In this post I will continue the discussion on innovation and talk about the importance of team separation and focus for innovation.

In the course of my career, I have led literally hundreds of engineering teams.  I will tell you virtually every team, given the option, would always want to have the new product developed within the same overall team that is currently supporting the existing product development.

The justification rationales are pretty consistent. 

            “We need the key experts for both products”

            “This will keep everyone engaged as they all want to work on the new product”

            “We can share and optimize resources and get the projects done faster”

It is almost humorous, that even when Management 101 says to “Foucs, Focus, Focus,” managers can get caught up trying to create startups with the key ingredient missing – FOCUS!

Yes, I have fallen victim to the idea that lots of part time help on paper looks better than just a few focused resources.

In hindsight, it was universally the wrong choice.

OK, so let’s say your organization has a great new idea. You can think of this as like having the buy-in at the poker tournament. You get a seat at the table but the game hasn’t even started!

I believe that most failure to innovate in bigger companies starts right here. Once you want to develop an idea I would submit that there is no better way than a small focused team.  There is a reason that startups continue to emerge even as large companies spend billions on R&D.

OK, so you came up with the great idea and you have you small focused team to get it done. All good right?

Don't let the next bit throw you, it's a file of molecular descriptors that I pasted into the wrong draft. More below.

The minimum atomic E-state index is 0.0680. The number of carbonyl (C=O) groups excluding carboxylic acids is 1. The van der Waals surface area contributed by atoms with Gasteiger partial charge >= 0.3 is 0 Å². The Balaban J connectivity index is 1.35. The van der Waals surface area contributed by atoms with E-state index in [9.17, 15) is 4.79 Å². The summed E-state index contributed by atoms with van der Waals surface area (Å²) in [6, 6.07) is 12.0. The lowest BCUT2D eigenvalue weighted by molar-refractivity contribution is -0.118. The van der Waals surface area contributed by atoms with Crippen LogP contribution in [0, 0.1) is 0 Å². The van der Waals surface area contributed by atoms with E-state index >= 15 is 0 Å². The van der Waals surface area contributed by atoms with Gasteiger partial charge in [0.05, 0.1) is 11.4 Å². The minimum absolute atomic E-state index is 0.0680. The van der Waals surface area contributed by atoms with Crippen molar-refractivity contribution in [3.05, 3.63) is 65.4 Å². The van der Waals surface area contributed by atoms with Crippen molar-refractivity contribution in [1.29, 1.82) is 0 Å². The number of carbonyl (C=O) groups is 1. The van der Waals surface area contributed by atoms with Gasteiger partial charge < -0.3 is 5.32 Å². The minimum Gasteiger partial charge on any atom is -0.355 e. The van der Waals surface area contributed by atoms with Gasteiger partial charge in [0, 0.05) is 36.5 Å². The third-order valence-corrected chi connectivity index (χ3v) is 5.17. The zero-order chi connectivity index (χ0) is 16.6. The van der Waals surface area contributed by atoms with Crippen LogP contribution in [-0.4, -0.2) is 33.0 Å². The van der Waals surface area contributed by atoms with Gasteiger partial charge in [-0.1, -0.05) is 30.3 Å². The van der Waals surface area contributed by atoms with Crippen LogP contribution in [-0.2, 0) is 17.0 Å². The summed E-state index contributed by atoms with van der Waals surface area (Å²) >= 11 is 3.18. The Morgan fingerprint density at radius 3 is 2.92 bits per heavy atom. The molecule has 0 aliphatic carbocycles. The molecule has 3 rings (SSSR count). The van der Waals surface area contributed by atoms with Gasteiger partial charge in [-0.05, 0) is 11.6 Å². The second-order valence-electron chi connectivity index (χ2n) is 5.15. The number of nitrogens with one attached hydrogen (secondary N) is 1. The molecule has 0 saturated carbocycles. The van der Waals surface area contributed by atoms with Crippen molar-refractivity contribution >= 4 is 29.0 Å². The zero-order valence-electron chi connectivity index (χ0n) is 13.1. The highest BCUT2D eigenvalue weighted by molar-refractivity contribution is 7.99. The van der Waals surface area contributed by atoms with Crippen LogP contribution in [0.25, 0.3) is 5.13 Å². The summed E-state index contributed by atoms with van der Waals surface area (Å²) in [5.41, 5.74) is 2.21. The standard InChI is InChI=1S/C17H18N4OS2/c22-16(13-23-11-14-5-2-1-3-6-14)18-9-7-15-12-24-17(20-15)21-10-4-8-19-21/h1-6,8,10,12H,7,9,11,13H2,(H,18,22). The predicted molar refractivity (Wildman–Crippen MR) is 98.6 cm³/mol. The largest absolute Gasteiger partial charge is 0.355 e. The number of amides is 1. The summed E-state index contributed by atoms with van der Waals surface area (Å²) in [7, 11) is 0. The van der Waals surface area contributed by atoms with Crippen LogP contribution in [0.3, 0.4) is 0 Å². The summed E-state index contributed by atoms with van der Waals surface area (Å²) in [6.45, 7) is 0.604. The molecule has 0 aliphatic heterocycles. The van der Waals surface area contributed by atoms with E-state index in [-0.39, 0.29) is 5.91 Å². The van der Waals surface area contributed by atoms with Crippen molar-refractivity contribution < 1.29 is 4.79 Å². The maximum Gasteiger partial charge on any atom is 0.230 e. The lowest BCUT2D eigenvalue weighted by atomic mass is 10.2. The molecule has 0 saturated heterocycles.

Maybe not. Your next step is to insure that you really have both focus and separation.

There are many things that a small team can leverage in a larger organization such as development tools, labs, etc.  On the other hand, there are likely many corporate processes and procedures that will serve to overwhelm the team. Most large companies will have built up processes that are designed for mature environments. If not addressed, these processes will bring your internal startup to a screeching halt.

I have endless stories here but suffice to say, as a leader, you need to insure that your internal startup is focused and subject to appropriate policies and processes that fit the model.

So, at this point, if you can:

  1. Focus on a great idea
  2. Create a small focused team
  3. Optimize the advantages of a large organization and
  4. Eliminate the inappropriate bureaucracy

Then you have half the battle won.

More soon on the other half.




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